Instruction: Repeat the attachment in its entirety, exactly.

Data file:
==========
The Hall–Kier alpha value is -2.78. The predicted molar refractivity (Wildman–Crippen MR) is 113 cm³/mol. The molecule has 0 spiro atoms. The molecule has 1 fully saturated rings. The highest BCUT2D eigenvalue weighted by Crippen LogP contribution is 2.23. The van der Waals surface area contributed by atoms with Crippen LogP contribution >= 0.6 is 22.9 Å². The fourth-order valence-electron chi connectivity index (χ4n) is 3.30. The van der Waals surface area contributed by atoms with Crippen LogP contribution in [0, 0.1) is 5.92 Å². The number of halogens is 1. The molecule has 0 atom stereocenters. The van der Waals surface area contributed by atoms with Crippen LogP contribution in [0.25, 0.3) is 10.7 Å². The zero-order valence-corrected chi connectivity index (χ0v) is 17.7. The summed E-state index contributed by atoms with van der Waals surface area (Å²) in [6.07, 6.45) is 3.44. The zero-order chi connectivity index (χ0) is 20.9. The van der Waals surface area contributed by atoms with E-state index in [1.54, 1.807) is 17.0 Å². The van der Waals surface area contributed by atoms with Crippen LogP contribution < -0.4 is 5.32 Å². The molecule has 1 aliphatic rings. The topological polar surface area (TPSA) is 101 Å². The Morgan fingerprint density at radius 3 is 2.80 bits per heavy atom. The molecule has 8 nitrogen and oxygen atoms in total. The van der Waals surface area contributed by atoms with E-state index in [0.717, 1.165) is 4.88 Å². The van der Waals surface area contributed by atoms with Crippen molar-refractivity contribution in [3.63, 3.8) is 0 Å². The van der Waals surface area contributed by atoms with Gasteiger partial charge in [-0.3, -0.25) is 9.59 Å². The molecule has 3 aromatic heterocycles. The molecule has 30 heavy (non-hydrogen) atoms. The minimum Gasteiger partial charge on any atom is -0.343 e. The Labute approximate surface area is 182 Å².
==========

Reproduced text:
The Hall–Kier alpha value is -2.78. The predicted molar refractivity (Wildman–Crippen MR) is 113 cm³/mol. The molecule has 0 spiro atoms. The molecule has 1 fully saturated rings. The highest BCUT2D eigenvalue weighted by Crippen LogP contribution is 2.23. The van der Waals surface area contributed by atoms with Crippen LogP contribution >= 0.6 is 22.9 Å². The fourth-order valence-electron chi connectivity index (χ4n) is 3.30. The van der Waals surface area contributed by atoms with Crippen LogP contribution in [0, 0.1) is 5.92 Å². The number of halogens is 1. The molecule has 0 atom stereocenters. The van der Waals surface area contributed by atoms with Crippen LogP contribution in [0.25, 0.3) is 10.7 Å². The zero-order valence-corrected chi connectivity index (χ0v) is 17.7. The summed E-state index contributed by atoms with van der Waals surface area (Å²) in [6.07, 6.45) is 3.44. The zero-order chi connectivity index (χ0) is 20.9. The van der Waals surface area contributed by atoms with E-state index in [1.54, 1.807) is 17.0 Å². The van der Waals surface area contributed by atoms with Crippen LogP contribution < -0.4 is 5.32 Å². The molecule has 1 aliphatic rings. The topological polar surface area (TPSA) is 101 Å². The Morgan fingerprint density at radius 3 is 2.80 bits per heavy atom. The molecule has 8 nitrogen and oxygen atoms in total. The van der Waals surface area contributed by atoms with E-state index in [0.717, 1.165) is 4.88 Å². The van der Waals surface area contributed by atoms with Crippen molar-refractivity contribution in [3.63, 3.8) is 0 Å². The van der Waals surface area contributed by atoms with Gasteiger partial charge in [-0.3, -0.25) is 9.59 Å². The molecule has 3 aromatic heterocycles. The molecule has 30 heavy (non-hydrogen) atoms. The minimum Gasteiger partial charge on any atom is -0.343 e. The Labute approximate surface area is 182 Å².